How are allergies connected to asthma? What are common asthma attack triggers? 

Being allergic to certain molecules triggers the airway inflammation associated with asthmatic symptoms like chest tightness, coughing, difficulty breathing, and shortness of breath. Many different types of allergies can lead to asthma, but some of the most common are pollen, air pollution, mould, smoke, dust, pet hair, and some chemicals. These molecules are often identified as foreign invaders by the body. As a combative response, airway cells release histamines that cause capillary restriction and swelling. This immunological process is the cause of many allergen-induced asthma attacks. Allergen-related asthma is also often accompanied by other allergic conditions such as eczema or hay fever.

What are some of the main causes of asthma? 

The reason why some people develop asthma and others do not are still widely unknown. However, certain exposures and risk factors may increase your likelihood of developing the condition. First, as previously discussed, having severe allergies can cause asthmatic symptoms. Second, environmental factors may cause childhood-onset asthma, including air pollution, second-hand smoke, and the incidence of a respiratory infection. Third, genetics can also play a part in the development of asthma, as those with a relative suffering from asthma are more likely to be affected themselves. Knowing your triggers and how to avoid them is the best way to keep symptoms at bay, alongside clinical treatments like ICS and anti-inflammatory medicines.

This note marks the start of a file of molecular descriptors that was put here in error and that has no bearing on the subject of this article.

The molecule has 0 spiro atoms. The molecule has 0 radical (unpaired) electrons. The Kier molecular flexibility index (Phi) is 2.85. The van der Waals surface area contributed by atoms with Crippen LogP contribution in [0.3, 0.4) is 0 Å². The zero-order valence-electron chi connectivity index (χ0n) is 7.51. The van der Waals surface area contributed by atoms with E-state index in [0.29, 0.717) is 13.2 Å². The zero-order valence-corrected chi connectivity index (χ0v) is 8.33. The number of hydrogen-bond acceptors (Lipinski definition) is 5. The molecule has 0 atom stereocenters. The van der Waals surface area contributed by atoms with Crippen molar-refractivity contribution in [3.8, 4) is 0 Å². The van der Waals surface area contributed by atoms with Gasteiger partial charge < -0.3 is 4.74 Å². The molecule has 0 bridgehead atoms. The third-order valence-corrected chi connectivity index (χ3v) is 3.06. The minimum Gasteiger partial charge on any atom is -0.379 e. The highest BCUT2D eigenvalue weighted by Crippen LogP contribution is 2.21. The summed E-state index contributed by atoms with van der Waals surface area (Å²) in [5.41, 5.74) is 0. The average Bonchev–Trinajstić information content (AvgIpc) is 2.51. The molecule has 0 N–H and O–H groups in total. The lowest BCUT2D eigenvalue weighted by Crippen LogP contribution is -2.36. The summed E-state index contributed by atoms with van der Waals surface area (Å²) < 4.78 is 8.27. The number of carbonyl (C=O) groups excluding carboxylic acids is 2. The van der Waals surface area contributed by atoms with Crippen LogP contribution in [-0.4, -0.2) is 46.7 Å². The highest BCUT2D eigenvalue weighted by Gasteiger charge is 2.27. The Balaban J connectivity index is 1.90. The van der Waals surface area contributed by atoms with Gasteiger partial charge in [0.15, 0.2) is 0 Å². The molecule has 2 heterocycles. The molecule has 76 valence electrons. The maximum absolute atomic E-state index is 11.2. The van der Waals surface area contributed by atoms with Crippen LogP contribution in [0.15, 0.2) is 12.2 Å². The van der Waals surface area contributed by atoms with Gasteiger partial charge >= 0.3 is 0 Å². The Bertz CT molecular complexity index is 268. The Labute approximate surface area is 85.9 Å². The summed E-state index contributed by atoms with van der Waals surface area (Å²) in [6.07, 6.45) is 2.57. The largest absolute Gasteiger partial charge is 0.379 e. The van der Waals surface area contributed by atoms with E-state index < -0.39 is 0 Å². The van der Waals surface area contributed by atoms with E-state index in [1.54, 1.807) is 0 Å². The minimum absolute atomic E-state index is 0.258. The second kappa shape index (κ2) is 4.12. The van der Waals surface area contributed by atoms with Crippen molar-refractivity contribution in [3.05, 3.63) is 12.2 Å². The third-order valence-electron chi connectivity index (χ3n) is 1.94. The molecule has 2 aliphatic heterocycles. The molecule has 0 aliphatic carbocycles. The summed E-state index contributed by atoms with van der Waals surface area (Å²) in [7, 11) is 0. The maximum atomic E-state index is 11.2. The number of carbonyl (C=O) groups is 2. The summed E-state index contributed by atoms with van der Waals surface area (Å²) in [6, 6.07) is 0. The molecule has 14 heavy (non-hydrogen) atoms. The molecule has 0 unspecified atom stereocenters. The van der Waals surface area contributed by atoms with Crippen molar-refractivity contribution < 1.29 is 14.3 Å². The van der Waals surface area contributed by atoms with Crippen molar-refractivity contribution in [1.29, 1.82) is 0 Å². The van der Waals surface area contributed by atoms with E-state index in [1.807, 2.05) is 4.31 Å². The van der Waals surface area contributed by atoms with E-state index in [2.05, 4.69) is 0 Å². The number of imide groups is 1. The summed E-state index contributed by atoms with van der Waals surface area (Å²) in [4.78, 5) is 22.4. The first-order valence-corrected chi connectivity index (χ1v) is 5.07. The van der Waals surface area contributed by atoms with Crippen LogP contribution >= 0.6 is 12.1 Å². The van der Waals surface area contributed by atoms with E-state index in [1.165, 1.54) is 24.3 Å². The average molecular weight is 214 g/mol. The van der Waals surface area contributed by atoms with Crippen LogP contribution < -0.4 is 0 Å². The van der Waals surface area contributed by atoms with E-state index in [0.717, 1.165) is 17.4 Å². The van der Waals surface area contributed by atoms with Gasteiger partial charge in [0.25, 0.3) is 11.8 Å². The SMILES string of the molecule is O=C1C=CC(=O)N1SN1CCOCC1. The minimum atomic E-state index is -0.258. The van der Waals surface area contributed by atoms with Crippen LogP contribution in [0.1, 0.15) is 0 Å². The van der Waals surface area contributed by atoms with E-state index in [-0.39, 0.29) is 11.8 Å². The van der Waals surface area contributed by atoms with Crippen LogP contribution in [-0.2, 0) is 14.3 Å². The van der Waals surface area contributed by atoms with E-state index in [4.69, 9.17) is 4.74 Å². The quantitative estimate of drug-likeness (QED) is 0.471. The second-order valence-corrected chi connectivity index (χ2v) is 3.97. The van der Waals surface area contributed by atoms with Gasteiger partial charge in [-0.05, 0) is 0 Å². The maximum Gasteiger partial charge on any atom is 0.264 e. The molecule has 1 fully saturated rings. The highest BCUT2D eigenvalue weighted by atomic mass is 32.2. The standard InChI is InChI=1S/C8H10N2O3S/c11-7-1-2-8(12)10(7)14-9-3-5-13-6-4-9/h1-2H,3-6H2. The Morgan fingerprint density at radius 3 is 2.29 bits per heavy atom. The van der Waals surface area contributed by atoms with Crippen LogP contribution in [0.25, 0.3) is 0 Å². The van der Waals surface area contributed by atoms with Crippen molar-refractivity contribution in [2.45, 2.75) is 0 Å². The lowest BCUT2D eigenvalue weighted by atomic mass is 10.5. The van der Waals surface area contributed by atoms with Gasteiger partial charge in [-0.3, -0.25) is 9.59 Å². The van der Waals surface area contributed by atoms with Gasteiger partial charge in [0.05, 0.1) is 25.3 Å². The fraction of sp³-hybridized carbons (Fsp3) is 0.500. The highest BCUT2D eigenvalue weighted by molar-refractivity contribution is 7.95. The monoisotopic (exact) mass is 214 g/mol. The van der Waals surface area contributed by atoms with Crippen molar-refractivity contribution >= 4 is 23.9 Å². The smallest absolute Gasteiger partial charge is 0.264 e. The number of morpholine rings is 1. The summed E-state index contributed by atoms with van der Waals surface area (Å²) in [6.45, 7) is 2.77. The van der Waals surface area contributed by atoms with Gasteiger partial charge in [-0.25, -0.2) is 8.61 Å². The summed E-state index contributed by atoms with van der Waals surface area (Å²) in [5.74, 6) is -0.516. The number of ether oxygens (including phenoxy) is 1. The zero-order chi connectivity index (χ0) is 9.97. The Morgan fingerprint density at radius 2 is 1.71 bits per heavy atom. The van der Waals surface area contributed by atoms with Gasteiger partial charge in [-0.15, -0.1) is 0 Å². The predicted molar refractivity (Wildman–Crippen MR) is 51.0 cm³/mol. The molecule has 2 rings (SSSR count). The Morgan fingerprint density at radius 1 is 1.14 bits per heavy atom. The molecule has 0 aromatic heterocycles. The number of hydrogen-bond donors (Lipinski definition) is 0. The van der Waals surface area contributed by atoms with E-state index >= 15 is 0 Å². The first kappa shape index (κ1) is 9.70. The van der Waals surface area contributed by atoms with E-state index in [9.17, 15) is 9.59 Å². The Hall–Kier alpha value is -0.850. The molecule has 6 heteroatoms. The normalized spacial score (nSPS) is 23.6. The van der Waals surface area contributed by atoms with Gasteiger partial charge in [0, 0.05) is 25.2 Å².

How do I know what type of asthma I have? 

The best way to determine if you have asthma, or what type you may have, is to speak to your GP who knows your medical history. Many cases of asthma are diagnosed using a chest x-ray or spirometry, a test which measures the level of airflow passing through the lungs. That being said, there are some telltale signs about what type of asthma you may have. First, acute asthma is often accompanied by severe symptoms, like in the case of an attack, and is most often experienced by children with the condition. Contrastingly, chronic asthma is lasting and perhaps not as urgent as sudden attacks. Furthermore, chronic asthma is most often experienced by adult-onset cases but can be managed with treatment.